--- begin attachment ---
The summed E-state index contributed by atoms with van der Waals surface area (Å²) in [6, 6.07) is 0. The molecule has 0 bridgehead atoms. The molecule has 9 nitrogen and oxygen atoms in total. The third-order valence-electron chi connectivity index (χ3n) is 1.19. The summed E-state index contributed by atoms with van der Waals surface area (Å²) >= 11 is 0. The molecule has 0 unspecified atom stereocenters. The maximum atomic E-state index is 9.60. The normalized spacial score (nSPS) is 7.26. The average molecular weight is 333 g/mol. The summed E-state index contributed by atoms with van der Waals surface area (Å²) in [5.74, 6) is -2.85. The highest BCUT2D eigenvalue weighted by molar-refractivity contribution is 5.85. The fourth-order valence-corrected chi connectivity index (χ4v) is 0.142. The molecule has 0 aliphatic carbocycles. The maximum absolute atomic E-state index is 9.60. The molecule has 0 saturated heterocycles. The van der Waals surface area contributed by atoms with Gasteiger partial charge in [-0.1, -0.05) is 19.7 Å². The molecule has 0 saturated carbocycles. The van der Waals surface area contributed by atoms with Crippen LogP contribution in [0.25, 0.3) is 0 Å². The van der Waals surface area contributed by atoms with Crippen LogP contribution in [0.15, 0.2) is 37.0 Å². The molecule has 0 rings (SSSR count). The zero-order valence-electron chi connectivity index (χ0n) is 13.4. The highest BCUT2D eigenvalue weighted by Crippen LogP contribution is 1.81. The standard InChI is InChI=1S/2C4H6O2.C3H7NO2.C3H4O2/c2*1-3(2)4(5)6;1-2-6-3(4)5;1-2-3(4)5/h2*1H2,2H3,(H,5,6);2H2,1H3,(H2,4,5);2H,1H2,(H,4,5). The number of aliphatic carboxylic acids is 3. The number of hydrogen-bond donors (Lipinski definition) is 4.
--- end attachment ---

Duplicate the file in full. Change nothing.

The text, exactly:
The summed E-state index contributed by atoms with van der Waals surface area (Å²) in [6, 6.07) is 0. The molecule has 0 bridgehead atoms. The molecule has 9 nitrogen and oxygen atoms in total. The third-order valence-electron chi connectivity index (χ3n) is 1.19. The summed E-state index contributed by atoms with van der Waals surface area (Å²) >= 11 is 0. The molecule has 0 unspecified atom stereocenters. The maximum atomic E-state index is 9.60. The normalized spacial score (nSPS) is 7.26. The average molecular weight is 333 g/mol. The summed E-state index contributed by atoms with van der Waals surface area (Å²) in [5.74, 6) is -2.85. The highest BCUT2D eigenvalue weighted by molar-refractivity contribution is 5.85. The fourth-order valence-corrected chi connectivity index (χ4v) is 0.142. The molecule has 0 aliphatic carbocycles. The maximum absolute atomic E-state index is 9.60. The molecule has 0 saturated heterocycles. The van der Waals surface area contributed by atoms with Gasteiger partial charge in [-0.1, -0.05) is 19.7 Å². The molecule has 0 saturated carbocycles. The van der Waals surface area contributed by atoms with Crippen LogP contribution in [0.25, 0.3) is 0 Å². The van der Waals surface area contributed by atoms with Crippen LogP contribution in [0.15, 0.2) is 37.0 Å². The molecule has 0 rings (SSSR count). The zero-order valence-electron chi connectivity index (χ0n) is 13.4. The highest BCUT2D eigenvalue weighted by Crippen LogP contribution is 1.81. The standard InChI is InChI=1S/2C4H6O2.C3H7NO2.C3H4O2/c2*1-3(2)4(5)6;1-2-6-3(4)5;1-2-3(4)5/h2*1H2,2H3,(H,5,6);2H2,1H3,(H2,4,5);2H,1H2,(H,4,5). The number of aliphatic carboxylic acids is 3. The number of hydrogen-bond donors (Lipinski definition) is 4.